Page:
Fungal contamination and Fusarium mycotoxins in cereals grown in different tillage systems
More details
Hide details
Veterinary Academy of Lithuanian Health Sciences University, Department of Food Safety and Animal Hygiene, Tilžės 18, LT-47181, Kaunas, Lithuania
Veterinary Academy of Lithuanian Health Sciences University, Milking Training Centre, Tilžės 18, LT-47181, Kaunas, Lithuania
Publication date: 2011-12-06
Corresponding author
V. Baliukonienė   

Veterinary Academy of Lithuanian Health Sciences University, Department of Food Safety and Animal Hygiene, Tilžės 18, LT-47181, Kaunas, Lithuania
J. Anim. Feed Sci. 2011;20(4):637-647
The impact of two tillage systems (conventional and no-tillage) on cereal contamination with fungi and Fusarium mycotoxins was investigated. Samples of soil, cereal seeds, seedlings and freshly harvested grain were taken from plots of an agricultural cooperative in Lithuania. All samples were subjected to mycological analyses. Grain samples were also used for analysis of mycotoxins. In the soil under no-tillage, contamination with fungal spores was 92.9% higher compared to the soil under conventional tillage. In the soil of the no-tillage system we found 20 fungal genera, while in the soil under conventional tillage the number of genera was 15% lower. On cereal seedlings in the no-tillage system fungal spore content was 24.6% higher (P>0.05) and detection frequency of Fusarium fungi was 22.9% higher (P>0.05) than on seedlings in the conventional system. During harvest in feeding grain grown in the conventional tillage system, 2.2-8.0 log10 CFU g‑1 fungal spores were detected, compared to 2.5‑12.0 log10 CFU g-1 in grain in the no-tillage system. A significantly higher grain contamination with Fusarium spp. was detected in the no-tillage system. However, the deoxynivalenol, zearalenone and T‑2 toxin content of grain was not considerably influenced by the different tillage systems, although it varied between species.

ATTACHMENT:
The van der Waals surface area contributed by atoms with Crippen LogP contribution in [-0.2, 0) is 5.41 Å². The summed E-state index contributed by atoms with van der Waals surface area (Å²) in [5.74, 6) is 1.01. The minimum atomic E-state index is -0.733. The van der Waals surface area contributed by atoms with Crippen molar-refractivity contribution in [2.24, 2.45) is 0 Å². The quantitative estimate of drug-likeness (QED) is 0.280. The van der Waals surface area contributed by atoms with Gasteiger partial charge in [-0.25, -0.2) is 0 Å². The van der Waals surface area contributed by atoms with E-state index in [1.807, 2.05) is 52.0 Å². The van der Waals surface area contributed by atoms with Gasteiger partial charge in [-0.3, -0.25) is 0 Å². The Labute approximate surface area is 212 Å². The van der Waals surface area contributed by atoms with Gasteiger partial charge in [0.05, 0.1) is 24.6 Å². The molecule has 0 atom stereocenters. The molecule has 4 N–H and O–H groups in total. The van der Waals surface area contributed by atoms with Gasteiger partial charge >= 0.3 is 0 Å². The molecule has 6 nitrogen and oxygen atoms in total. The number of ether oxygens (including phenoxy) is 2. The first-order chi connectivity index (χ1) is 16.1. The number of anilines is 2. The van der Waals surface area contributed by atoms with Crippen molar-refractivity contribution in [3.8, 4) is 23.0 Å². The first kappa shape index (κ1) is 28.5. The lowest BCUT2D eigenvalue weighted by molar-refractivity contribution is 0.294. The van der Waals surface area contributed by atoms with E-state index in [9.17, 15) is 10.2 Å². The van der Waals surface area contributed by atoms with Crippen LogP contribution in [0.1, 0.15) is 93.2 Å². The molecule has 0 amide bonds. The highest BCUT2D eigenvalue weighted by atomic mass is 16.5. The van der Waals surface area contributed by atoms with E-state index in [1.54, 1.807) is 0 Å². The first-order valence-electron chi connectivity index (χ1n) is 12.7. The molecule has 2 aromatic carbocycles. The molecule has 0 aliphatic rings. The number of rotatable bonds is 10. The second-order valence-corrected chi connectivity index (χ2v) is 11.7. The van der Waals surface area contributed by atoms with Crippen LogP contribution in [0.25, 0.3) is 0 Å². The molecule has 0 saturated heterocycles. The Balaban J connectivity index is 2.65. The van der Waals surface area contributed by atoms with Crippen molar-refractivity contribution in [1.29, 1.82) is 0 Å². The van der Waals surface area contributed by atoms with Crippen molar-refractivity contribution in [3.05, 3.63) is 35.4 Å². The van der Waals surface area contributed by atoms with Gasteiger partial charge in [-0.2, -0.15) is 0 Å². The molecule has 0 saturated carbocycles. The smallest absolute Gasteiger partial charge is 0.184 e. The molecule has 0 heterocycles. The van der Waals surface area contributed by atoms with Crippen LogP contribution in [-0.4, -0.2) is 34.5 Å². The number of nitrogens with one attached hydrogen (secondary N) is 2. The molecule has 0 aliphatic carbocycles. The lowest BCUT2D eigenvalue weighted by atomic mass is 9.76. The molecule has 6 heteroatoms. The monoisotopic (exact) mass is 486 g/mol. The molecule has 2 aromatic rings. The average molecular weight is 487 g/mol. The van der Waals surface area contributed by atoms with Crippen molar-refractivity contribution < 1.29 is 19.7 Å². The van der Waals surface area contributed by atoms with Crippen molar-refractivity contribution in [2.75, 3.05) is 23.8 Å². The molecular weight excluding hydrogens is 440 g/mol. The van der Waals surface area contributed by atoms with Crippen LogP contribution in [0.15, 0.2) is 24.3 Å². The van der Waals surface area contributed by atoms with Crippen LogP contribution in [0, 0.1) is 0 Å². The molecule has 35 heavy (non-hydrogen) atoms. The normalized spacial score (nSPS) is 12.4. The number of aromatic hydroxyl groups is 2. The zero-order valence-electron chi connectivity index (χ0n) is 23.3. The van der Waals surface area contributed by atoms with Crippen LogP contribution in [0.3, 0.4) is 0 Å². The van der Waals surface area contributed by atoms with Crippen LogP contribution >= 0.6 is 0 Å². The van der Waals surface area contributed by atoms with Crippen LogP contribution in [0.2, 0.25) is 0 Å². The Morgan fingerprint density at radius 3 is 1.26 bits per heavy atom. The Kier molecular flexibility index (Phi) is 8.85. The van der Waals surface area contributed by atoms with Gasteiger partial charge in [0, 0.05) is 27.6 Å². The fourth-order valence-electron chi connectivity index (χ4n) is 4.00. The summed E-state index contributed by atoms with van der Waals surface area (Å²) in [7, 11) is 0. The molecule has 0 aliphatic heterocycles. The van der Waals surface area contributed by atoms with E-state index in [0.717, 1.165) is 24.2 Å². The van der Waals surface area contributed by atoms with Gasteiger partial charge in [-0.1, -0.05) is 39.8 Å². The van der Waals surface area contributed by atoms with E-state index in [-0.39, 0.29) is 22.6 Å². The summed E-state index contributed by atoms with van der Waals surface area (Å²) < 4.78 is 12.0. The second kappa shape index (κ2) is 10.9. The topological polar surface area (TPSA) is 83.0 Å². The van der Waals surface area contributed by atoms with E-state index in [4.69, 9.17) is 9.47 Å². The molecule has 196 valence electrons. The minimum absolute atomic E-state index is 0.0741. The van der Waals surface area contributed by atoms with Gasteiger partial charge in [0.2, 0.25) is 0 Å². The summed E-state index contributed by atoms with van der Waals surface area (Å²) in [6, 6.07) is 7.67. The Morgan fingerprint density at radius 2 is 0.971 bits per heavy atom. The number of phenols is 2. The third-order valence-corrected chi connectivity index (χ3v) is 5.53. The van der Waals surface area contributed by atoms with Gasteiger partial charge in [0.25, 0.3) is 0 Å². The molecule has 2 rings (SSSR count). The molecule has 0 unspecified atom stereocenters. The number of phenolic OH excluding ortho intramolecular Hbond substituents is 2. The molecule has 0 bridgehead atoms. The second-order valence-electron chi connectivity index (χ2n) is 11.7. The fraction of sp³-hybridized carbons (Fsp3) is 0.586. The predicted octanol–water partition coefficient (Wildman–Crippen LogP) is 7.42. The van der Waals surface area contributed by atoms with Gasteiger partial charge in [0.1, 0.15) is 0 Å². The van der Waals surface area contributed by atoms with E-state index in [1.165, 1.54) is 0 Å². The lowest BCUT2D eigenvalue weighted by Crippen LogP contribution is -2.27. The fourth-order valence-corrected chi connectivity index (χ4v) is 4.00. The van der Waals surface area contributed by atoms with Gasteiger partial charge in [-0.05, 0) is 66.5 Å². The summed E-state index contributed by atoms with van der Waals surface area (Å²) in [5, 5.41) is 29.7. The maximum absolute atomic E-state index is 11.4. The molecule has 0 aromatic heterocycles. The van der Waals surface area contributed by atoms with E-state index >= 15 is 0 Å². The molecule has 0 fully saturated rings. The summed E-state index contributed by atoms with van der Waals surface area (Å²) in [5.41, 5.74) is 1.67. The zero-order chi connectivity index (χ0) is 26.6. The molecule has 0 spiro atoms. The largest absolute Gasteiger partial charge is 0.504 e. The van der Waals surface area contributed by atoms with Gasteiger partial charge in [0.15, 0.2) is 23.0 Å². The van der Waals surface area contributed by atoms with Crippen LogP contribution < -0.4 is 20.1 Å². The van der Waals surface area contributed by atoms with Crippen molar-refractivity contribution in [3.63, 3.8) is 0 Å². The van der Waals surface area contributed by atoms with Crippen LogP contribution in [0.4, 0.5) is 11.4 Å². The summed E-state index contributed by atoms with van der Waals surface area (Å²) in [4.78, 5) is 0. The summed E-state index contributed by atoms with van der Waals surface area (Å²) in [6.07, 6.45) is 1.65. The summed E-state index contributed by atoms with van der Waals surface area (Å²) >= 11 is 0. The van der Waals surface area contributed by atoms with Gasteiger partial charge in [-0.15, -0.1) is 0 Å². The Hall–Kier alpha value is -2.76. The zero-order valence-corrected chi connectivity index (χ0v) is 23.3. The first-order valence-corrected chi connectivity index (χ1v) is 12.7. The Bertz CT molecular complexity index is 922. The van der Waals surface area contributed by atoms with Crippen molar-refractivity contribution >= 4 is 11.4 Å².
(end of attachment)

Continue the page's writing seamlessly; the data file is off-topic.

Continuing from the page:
Determination of moulds and mycotoxins in dry dog and cat food using liquid chromatography with mass spectrometry and fluorescence detection
A. Błajet-Kosicka, R. Kosicki, M. Twarużek, J. Grajewski
Food Additives & Contaminants: Part B
Accumulation of toxigenic Fusarium species and Stenocarpella maydis in maize grain grown under different cropping systems
Londiwe M. Mabuza, Belinda Janse van Rensburg, Bradley C. Flett, Lindy J. Rose
European Journal of Plant Pathology
Chemical food contaminants during food processing: sources and control
Changjian Li, Changyan Li, Hang Yu, Yuliang Cheng, Yunfei Xie, Weirong Yao, Yahui Guo, He Qian
Critical Reviews in Food Science and Nutrition
Mycotoxins in Feed and Food and the Role of Ozone in Their Detoxification and Degradation: An Update
Giuseppe Conte, Marco Fontanelli, Francesca Galli, Lorenzo Cotrozzi, Lorenzo Pagni, Elisa Pellegrini
Minimizing Yield Losses and Sanitary Risks through an Appropriate Combination of Fungicide Seed and Foliar Treatments on Wheat in Different Production Situations
Luca Capo, Massimo Blandino
Effect of controlled atmosphere, vacuum packaging and different temperatures on the growth of spoilage fungi in shelled pecan nuts during storage
Stephanie Ribeiro, Marcelo Garcia, Marina Copetti, Auri Brackmann, Vanderlei Both, Roger Wagner
Food Control
Characterization of endophytic yeast and its suppressive effect on root rotting fungi of tomato under neem cake soil amendment
Ayesha Jamal, Hafiza Farhat, Faizah Urooj, Afshan Rahman, Muhammed Irfan, Syed Ehteshamul-Haque
Egyptian Journal of Biological Pest Control
Evaluation of antifungal plant extracts against cereal and legume seed-borne pathogens for effective management
Hansini Navoda, Anupama Dinushani
Studies in Fungi
Journals System - logo
Scroll to top